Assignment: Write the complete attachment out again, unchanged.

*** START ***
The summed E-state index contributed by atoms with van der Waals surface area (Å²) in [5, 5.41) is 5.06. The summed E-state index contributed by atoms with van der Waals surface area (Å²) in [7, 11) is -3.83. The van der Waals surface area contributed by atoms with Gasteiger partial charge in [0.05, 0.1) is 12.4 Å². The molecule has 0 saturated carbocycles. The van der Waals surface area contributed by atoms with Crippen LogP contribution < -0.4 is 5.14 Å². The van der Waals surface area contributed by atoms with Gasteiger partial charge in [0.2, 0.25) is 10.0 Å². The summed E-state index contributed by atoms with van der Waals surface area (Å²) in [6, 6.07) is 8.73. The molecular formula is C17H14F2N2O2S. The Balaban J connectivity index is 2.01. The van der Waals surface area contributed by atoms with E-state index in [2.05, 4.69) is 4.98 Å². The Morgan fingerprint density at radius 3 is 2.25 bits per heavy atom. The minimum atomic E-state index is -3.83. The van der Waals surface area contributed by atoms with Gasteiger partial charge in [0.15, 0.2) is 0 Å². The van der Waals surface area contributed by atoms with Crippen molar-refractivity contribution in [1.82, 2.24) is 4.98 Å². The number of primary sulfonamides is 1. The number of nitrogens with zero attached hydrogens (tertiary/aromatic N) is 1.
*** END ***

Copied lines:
The summed E-state index contributed by atoms with van der Waals surface area (Å²) in [5, 5.41) is 5.06. The summed E-state index contributed by atoms with van der Waals surface area (Å²) in [7, 11) is -3.83. The van der Waals surface area contributed by atoms with Gasteiger partial charge in [0.05, 0.1) is 12.4 Å². The molecule has 0 saturated carbocycles. The van der Waals surface area contributed by atoms with Crippen LogP contribution < -0.4 is 5.14 Å². The van der Waals surface area contributed by atoms with Gasteiger partial charge in [0.2, 0.25) is 10.0 Å². The summed E-state index contributed by atoms with van der Waals surface area (Å²) in [6, 6.07) is 8.73. The molecular formula is C17H14F2N2O2S. The Balaban J connectivity index is 2.01. The van der Waals surface area contributed by atoms with E-state index in [2.05, 4.69) is 4.98 Å². The Morgan fingerprint density at radius 3 is 2.25 bits per heavy atom. The minimum atomic E-state index is -3.83. The van der Waals surface area contributed by atoms with Gasteiger partial charge in [0.15, 0.2) is 0 Å². The van der Waals surface area contributed by atoms with Crippen molar-refractivity contribution in [1.82, 2.24) is 4.98 Å². The number of primary sulfonamides is 1. The number of nitrogens with zero attached hydrogens (tertiary/aromatic N) is 1.